The media is ablaze with the Apple-FBI encryption debate, cast as a battle between subscriber privacy and national security. Unfortunately, the spectacle misses the point of the underlying story.

After the San Bernardino terrorist attack, the FBI recovered the iPhone of the deceased terrorist suspect but couldn’t access the phone’s contents in decrypted form. Apple had redesigned that generation of phones with a technology called “encryption by default” to block such access by law enforcement and everyone else. The only way to overcome the technical hurdle would be for Apple to undertake an unusual process, such as writing a special software update that would disable the phone’s password-protection feature.

Law enforcement representatives called on Apple to take the steps needed to further the national security investigation into the San Bernardino phone. Apple and privacy experts opposed the idea. They argued that creating a “backdoor” into this one Apple phone could potentially erode the privacy and cyber security of all other Apple phones. To the media, the Apple-FBI encryption debate is a great constitutional fight between subscriber privacy and national security. But the real issue is more narrow.

In the U.S., telecommunications are generally presumed to be private until and unless a circumstance such as a probable cause showing in a law enforcement investigation justifies an exception from the general rule. Only a judge can decide whether law enforcement has truly demonstrated probable cause. If so, the judge will grant an instrument of due process such as the search warrant that the FBI served on Apple. That is how our legal system strikes the balance between communications privacy and national security.

In the San Bernardino case the magistrate judge made a finding of probable cause and granted a search warrant. Neither Apple nor any other party challenged that decision. So the case does not implicate the balance between privacy and national security, as some alarmist media sources would have us believe.

The limited question in the San Bernardino case is how the undisputedly valid search warrant may be lawfully implemented. The magistrate judge tried to compel the needed implementation by citing a statute called the All Writs Act. However, the All Writs Act was enacted as long ago as 1789 and focused on the vague term “unreasonable burden.” It is a hopelessly blunt instrument to decide warrant implementation issues in the high-tech age, especially in a case like this, where Apple and the FBI can each make good arguments about the potential burden.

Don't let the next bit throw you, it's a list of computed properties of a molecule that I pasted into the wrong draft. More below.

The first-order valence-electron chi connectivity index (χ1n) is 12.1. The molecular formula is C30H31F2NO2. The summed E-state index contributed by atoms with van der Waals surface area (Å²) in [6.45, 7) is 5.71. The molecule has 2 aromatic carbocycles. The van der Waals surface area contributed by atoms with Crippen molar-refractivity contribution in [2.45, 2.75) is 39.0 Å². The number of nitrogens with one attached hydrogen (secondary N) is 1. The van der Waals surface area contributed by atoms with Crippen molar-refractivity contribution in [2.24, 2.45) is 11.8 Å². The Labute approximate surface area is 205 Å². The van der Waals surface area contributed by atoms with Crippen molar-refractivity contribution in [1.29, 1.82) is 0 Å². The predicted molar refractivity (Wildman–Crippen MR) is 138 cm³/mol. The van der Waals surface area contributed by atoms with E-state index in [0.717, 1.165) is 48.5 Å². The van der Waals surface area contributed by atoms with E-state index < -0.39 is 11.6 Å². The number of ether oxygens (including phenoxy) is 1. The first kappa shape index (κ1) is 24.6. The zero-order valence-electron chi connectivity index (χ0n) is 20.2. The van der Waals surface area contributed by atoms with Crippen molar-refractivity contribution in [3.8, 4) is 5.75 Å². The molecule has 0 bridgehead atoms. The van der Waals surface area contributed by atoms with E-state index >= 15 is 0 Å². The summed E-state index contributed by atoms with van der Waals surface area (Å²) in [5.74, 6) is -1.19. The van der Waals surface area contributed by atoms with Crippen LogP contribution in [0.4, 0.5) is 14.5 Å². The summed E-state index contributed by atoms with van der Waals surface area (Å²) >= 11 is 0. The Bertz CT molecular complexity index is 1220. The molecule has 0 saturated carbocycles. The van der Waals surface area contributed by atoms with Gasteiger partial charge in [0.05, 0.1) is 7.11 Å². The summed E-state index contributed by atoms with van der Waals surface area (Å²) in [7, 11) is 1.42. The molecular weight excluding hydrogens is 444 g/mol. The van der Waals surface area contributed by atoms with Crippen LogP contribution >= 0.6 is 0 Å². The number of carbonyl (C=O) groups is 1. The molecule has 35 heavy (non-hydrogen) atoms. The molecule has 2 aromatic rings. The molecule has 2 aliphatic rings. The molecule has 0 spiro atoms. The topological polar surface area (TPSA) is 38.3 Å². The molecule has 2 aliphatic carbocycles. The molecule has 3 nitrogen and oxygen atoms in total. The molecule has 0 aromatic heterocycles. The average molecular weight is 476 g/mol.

In the context of real-time lawful surveillance (i.e. wiretaps), court order implementation is governed by a more modern and specific statute called the Communications Assistance for Law Enforcement Act (CALEA). CALEA permits communication service providers to develop their own technical how-to guides for supporting different kinds of lawful intercepts on different types of networks. Until and unless an industry technical standard is challenged by a third party such as law enforcement, it remains presumptively valid.

CALEA contains a provision on encryption, though it would need an update to accommodate the kinds of encryption available today. Another update would be needed to cover handset vendors like Apple.

Of course, amending an act of Congress is easier said than done. But it’s better than bickering over implementation issues ad hoc based on vague legaleze from the Colonial age.